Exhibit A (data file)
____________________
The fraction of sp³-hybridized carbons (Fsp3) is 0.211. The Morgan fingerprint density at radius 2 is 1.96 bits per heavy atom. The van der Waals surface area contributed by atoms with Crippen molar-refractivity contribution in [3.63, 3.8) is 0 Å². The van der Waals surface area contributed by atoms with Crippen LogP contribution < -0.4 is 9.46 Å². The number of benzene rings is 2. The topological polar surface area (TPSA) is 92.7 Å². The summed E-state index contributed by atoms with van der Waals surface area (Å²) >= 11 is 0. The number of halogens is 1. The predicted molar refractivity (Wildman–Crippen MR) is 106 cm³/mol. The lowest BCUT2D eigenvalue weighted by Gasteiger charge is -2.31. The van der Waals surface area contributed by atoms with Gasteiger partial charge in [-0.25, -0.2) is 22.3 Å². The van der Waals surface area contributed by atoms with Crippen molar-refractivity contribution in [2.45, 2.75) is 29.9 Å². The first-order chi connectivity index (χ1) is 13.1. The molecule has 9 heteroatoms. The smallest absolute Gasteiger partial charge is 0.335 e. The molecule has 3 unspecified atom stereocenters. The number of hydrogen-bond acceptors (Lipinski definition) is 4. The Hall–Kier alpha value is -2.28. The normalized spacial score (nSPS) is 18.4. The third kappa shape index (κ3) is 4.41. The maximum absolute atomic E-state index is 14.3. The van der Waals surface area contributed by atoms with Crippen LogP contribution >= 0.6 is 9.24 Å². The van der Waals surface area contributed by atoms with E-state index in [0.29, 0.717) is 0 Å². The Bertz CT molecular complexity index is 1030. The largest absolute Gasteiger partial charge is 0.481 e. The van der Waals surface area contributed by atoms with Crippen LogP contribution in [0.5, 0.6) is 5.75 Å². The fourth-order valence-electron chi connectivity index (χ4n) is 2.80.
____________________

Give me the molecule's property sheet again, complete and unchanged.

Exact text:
The fraction of sp³-hybridized carbons (Fsp3) is 0.211. The Morgan fingerprint density at radius 2 is 1.96 bits per heavy atom. The van der Waals surface area contributed by atoms with Crippen molar-refractivity contribution in [3.63, 3.8) is 0 Å². The van der Waals surface area contributed by atoms with Crippen LogP contribution < -0.4 is 9.46 Å². The number of benzene rings is 2. The topological polar surface area (TPSA) is 92.7 Å². The summed E-state index contributed by atoms with van der Waals surface area (Å²) >= 11 is 0. The number of halogens is 1. The predicted molar refractivity (Wildman–Crippen MR) is 106 cm³/mol. The lowest BCUT2D eigenvalue weighted by Gasteiger charge is -2.31. The van der Waals surface area contributed by atoms with Gasteiger partial charge in [-0.25, -0.2) is 22.3 Å². The van der Waals surface area contributed by atoms with Crippen molar-refractivity contribution in [2.45, 2.75) is 29.9 Å². The first-order chi connectivity index (χ1) is 13.1. The molecule has 9 heteroatoms. The smallest absolute Gasteiger partial charge is 0.335 e. The molecule has 3 unspecified atom stereocenters. The number of hydrogen-bond acceptors (Lipinski definition) is 4. The Hall–Kier alpha value is -2.28. The normalized spacial score (nSPS) is 18.4. The third kappa shape index (κ3) is 4.41. The maximum absolute atomic E-state index is 14.3. The van der Waals surface area contributed by atoms with Crippen LogP contribution >= 0.6 is 9.24 Å². The van der Waals surface area contributed by atoms with E-state index in [0.29, 0.717) is 0 Å². The Bertz CT molecular complexity index is 1030. The largest absolute Gasteiger partial charge is 0.481 e. The van der Waals surface area contributed by atoms with Crippen LogP contribution in [0.5, 0.6) is 5.75 Å². The fourth-order valence-electron chi connectivity index (χ4n) is 2.80.